It is still another object of the invention to provide a method and apparatus for fabricating a gradient lens of two or more intermixed lens materials, having a radially non-uniform but axially symmetrical distribution of each lens material. This is accomplished by the same process described above for fabricating a compound lens, except the process is repeated many times, so that the end product is a gradient lens formed of many layers of two or more lens materials, each having a radially non-uniform but axially symmetrical distribution of lens material.
The invention will be better understood, and further objects, features and advantages thereof will become more apparent from the following description of the preferred embodiments, taken in conjunction with the accompanying drawings in which:
FIG. 1 is a simplified schematic drawing for showing how to form a convex lens, according to the invention;
FIG. 2 is a simplified schematic drawing for showing how to form a concave lens, according to the invention;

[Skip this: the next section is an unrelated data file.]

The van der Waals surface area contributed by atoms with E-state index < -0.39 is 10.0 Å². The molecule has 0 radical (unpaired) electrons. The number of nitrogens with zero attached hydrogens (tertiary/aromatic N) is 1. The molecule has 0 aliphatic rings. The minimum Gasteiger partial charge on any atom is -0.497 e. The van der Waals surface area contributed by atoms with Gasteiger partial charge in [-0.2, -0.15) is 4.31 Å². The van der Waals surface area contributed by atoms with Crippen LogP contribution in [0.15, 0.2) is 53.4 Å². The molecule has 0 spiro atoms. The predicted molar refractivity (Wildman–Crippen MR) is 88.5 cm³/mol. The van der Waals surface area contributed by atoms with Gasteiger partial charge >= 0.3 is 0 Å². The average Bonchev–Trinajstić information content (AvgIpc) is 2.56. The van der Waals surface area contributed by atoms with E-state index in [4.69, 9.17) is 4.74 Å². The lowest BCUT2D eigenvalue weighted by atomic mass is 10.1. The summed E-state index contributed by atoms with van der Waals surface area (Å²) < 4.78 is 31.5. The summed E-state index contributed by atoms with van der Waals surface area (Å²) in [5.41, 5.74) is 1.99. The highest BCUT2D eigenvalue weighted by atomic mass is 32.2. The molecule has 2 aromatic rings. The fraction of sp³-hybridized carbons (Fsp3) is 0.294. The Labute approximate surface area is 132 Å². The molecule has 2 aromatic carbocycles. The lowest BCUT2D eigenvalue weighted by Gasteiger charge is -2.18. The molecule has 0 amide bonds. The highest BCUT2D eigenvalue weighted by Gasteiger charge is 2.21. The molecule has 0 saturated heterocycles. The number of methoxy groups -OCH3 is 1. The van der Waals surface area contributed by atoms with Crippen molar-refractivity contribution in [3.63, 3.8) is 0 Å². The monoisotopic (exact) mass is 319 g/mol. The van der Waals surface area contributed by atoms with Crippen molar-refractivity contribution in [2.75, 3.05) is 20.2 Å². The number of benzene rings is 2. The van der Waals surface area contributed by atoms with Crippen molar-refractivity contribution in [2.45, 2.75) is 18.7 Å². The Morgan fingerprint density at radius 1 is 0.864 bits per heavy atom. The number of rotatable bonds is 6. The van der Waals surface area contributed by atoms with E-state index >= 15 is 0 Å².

FIG.3 is a cross-section of a compound lens which is fabricated by using the lens shaping elements and lens materials of FIGS. 1 and 2 sequentially;
FIG. 4 is a simplified vertical cross-section view of an apparatus for forming a gradient toroidal lens of two intermixed lens materials each having a radially non-uniform but axially symmetrical distribution; and
FIG. 5 is a horizontal cross-section view of the apparatus of FIG. 4, takent along the line 5--5 of FIG. 4.
The basic characteristic of the invention is composition control by dynamic shaping and shadowing. This is illustrated schematically in FIG. 1, which includes a source 10 for providing a lens material 12 in a fluid state and directing this fluid material 12 along an axis A--A towards a planar surface 14 where the fluid element 12 solidifies to form the desired lens 16. A lens shaping element 18, having a star-shaped opening 20, is disposed along the axis A--A between the source 10 and the planar surface 14. Either the lens shaping element 18 is rotated about the axis A--A relative to the planar surface 14 or the planar surface 14 is rotated about the axis A--A relative to the lens shaping element 18. The relative motion of the lens shaping element 18 and the planar surface 14 causes a laterally non-uniform but axially symmetrical distribution of the material 12 on the planar surface 14, to thus form a convex lens 16 on the planar surface 14.